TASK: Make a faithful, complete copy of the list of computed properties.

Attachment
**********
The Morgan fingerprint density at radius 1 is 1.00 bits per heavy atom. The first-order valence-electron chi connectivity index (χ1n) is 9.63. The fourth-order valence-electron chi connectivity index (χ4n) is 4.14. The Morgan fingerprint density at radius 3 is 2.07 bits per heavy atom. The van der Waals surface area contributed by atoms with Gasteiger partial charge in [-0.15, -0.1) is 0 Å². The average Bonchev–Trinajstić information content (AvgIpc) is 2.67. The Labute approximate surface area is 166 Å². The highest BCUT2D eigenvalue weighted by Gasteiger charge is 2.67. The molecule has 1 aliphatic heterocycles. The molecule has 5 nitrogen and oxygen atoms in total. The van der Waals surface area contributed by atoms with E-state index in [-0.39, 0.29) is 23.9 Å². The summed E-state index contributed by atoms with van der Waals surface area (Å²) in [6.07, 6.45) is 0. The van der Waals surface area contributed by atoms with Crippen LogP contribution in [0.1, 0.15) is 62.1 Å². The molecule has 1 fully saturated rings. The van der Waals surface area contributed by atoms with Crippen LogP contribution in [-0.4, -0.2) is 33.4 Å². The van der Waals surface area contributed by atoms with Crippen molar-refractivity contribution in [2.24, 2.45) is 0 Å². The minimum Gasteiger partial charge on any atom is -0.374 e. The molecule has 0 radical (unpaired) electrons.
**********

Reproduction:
The Morgan fingerprint density at radius 1 is 1.00 bits per heavy atom. The first-order valence-electron chi connectivity index (χ1n) is 9.63. The fourth-order valence-electron chi connectivity index (χ4n) is 4.14. The Morgan fingerprint density at radius 3 is 2.07 bits per heavy atom. The van der Waals surface area contributed by atoms with Gasteiger partial charge in [-0.15, -0.1) is 0 Å². The average Bonchev–Trinajstić information content (AvgIpc) is 2.67. The Labute approximate surface area is 166 Å². The highest BCUT2D eigenvalue weighted by Gasteiger charge is 2.67. The molecule has 1 aliphatic heterocycles. The molecule has 5 nitrogen and oxygen atoms in total. The van der Waals surface area contributed by atoms with E-state index in [-0.39, 0.29) is 23.9 Å². The summed E-state index contributed by atoms with van der Waals surface area (Å²) in [6.07, 6.45) is 0. The van der Waals surface area contributed by atoms with Crippen LogP contribution in [0.1, 0.15) is 62.1 Å². The molecule has 1 fully saturated rings. The van der Waals surface area contributed by atoms with Crippen LogP contribution in [-0.4, -0.2) is 33.4 Å². The van der Waals surface area contributed by atoms with Crippen molar-refractivity contribution in [2.24, 2.45) is 0 Å². The minimum Gasteiger partial charge on any atom is -0.374 e. The molecule has 0 radical (unpaired) electrons.